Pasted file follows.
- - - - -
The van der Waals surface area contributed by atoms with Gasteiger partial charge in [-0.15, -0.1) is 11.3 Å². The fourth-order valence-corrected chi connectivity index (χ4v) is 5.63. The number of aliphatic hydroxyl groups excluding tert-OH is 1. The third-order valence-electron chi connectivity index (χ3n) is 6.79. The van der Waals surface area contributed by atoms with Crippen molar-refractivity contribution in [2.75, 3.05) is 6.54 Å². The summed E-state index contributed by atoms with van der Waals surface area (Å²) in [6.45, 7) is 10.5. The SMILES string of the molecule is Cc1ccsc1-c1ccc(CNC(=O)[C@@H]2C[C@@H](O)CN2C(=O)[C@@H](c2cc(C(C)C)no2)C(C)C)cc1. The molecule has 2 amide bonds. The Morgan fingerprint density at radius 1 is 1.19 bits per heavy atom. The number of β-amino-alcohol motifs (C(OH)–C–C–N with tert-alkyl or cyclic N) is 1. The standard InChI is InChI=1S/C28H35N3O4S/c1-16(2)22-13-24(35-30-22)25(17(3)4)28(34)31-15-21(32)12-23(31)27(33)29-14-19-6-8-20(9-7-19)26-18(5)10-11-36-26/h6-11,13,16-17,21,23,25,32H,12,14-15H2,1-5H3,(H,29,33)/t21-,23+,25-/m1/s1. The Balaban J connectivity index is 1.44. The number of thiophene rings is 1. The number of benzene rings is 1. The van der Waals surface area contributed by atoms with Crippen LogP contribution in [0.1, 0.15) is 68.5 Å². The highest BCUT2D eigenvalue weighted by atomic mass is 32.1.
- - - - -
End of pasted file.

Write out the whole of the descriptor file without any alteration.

The van der Waals surface area contributed by atoms with Gasteiger partial charge in [-0.15, -0.1) is 11.3 Å². The fourth-order valence-corrected chi connectivity index (χ4v) is 5.63. The number of aliphatic hydroxyl groups excluding tert-OH is 1. The third-order valence-electron chi connectivity index (χ3n) is 6.79. The van der Waals surface area contributed by atoms with Crippen molar-refractivity contribution in [2.75, 3.05) is 6.54 Å². The summed E-state index contributed by atoms with van der Waals surface area (Å²) in [6.45, 7) is 10.5. The SMILES string of the molecule is Cc1ccsc1-c1ccc(CNC(=O)[C@@H]2C[C@@H](O)CN2C(=O)[C@@H](c2cc(C(C)C)no2)C(C)C)cc1. The molecule has 2 amide bonds. The Morgan fingerprint density at radius 1 is 1.19 bits per heavy atom. The number of β-amino-alcohol motifs (C(OH)–C–C–N with tert-alkyl or cyclic N) is 1. The standard InChI is InChI=1S/C28H35N3O4S/c1-16(2)22-13-24(35-30-22)25(17(3)4)28(34)31-15-21(32)12-23(31)27(33)29-14-19-6-8-20(9-7-19)26-18(5)10-11-36-26/h6-11,13,16-17,21,23,25,32H,12,14-15H2,1-5H3,(H,29,33)/t21-,23+,25-/m1/s1. The Balaban J connectivity index is 1.44. The number of thiophene rings is 1. The number of benzene rings is 1. The van der Waals surface area contributed by atoms with Crippen LogP contribution in [0.1, 0.15) is 68.5 Å². The highest BCUT2D eigenvalue weighted by atomic mass is 32.1.